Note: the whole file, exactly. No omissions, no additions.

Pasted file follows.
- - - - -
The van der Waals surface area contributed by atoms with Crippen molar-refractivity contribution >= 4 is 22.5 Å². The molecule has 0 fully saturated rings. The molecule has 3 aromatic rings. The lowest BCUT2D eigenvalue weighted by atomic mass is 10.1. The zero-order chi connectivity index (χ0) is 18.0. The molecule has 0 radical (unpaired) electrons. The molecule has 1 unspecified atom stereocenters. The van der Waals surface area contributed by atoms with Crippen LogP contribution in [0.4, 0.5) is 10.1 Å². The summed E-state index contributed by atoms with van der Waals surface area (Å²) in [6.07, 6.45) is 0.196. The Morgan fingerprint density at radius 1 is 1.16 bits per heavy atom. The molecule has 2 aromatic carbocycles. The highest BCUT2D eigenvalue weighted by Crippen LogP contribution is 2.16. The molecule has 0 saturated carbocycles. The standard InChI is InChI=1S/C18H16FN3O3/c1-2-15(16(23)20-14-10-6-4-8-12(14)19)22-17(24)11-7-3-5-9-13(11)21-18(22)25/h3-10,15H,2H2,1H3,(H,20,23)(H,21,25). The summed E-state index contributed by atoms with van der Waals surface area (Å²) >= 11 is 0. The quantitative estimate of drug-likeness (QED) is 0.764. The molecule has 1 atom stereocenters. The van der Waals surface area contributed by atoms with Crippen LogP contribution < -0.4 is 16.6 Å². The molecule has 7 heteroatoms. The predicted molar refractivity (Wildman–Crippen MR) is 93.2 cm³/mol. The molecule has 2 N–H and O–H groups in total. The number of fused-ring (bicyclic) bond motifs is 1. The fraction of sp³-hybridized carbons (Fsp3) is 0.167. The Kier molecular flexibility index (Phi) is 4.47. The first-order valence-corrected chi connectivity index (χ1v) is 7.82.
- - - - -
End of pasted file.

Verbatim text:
The van der Waals surface area contributed by atoms with Crippen molar-refractivity contribution >= 4 is 22.5 Å². The molecule has 0 fully saturated rings. The molecule has 3 aromatic rings. The lowest BCUT2D eigenvalue weighted by atomic mass is 10.1. The zero-order chi connectivity index (χ0) is 18.0. The molecule has 0 radical (unpaired) electrons. The molecule has 1 unspecified atom stereocenters. The van der Waals surface area contributed by atoms with Crippen LogP contribution in [0.4, 0.5) is 10.1 Å². The summed E-state index contributed by atoms with van der Waals surface area (Å²) in [6.07, 6.45) is 0.196. The Morgan fingerprint density at radius 1 is 1.16 bits per heavy atom. The molecule has 2 aromatic carbocycles. The highest BCUT2D eigenvalue weighted by Crippen LogP contribution is 2.16. The molecule has 0 saturated carbocycles. The standard InChI is InChI=1S/C18H16FN3O3/c1-2-15(16(23)20-14-10-6-4-8-12(14)19)22-17(24)11-7-3-5-9-13(11)21-18(22)25/h3-10,15H,2H2,1H3,(H,20,23)(H,21,25). The summed E-state index contributed by atoms with van der Waals surface area (Å²) >= 11 is 0. The quantitative estimate of drug-likeness (QED) is 0.764. The molecule has 1 atom stereocenters. The van der Waals surface area contributed by atoms with Crippen LogP contribution < -0.4 is 16.6 Å². The molecule has 7 heteroatoms. The predicted molar refractivity (Wildman–Crippen MR) is 93.2 cm³/mol. The molecule has 2 N–H and O–H groups in total. The number of fused-ring (bicyclic) bond motifs is 1. The fraction of sp³-hybridized carbons (Fsp3) is 0.167. The Kier molecular flexibility index (Phi) is 4.47. The first-order valence-corrected chi connectivity index (χ1v) is 7.82.